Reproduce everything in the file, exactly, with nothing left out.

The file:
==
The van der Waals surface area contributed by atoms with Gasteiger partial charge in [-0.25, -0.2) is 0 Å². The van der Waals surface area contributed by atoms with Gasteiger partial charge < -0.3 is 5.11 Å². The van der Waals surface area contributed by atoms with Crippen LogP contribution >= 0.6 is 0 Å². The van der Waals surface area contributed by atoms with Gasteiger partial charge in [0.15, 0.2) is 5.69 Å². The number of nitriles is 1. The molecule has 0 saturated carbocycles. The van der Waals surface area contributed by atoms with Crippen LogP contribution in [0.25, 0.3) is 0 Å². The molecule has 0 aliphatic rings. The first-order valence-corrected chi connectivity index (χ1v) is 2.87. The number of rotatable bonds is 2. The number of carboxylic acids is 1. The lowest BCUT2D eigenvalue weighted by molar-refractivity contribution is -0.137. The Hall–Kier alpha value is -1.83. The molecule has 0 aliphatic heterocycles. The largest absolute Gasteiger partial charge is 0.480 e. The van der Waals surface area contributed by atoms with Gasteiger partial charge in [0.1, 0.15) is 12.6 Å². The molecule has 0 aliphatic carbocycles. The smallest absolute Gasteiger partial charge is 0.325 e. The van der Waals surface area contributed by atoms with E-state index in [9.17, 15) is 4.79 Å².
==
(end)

The van der Waals surface area contributed by atoms with Gasteiger partial charge in [-0.25, -0.2) is 0 Å². The van der Waals surface area contributed by atoms with Gasteiger partial charge < -0.3 is 5.11 Å². The van der Waals surface area contributed by atoms with Crippen LogP contribution >= 0.6 is 0 Å². The van der Waals surface area contributed by atoms with Gasteiger partial charge in [0.15, 0.2) is 5.69 Å². The number of nitriles is 1. The molecule has 0 saturated carbocycles. The van der Waals surface area contributed by atoms with Crippen LogP contribution in [0.25, 0.3) is 0 Å². The molecule has 0 aliphatic rings. The first-order valence-corrected chi connectivity index (χ1v) is 2.87. The number of rotatable bonds is 2. The number of carboxylic acids is 1. The lowest BCUT2D eigenvalue weighted by molar-refractivity contribution is -0.137. The Hall–Kier alpha value is -1.83. The molecule has 0 aliphatic heterocycles. The largest absolute Gasteiger partial charge is 0.480 e. The van der Waals surface area contributed by atoms with Gasteiger partial charge in [0.1, 0.15) is 12.6 Å². The molecule has 0 aliphatic carbocycles. The smallest absolute Gasteiger partial charge is 0.325 e. The van der Waals surface area contributed by atoms with E-state index in [9.17, 15) is 4.79 Å².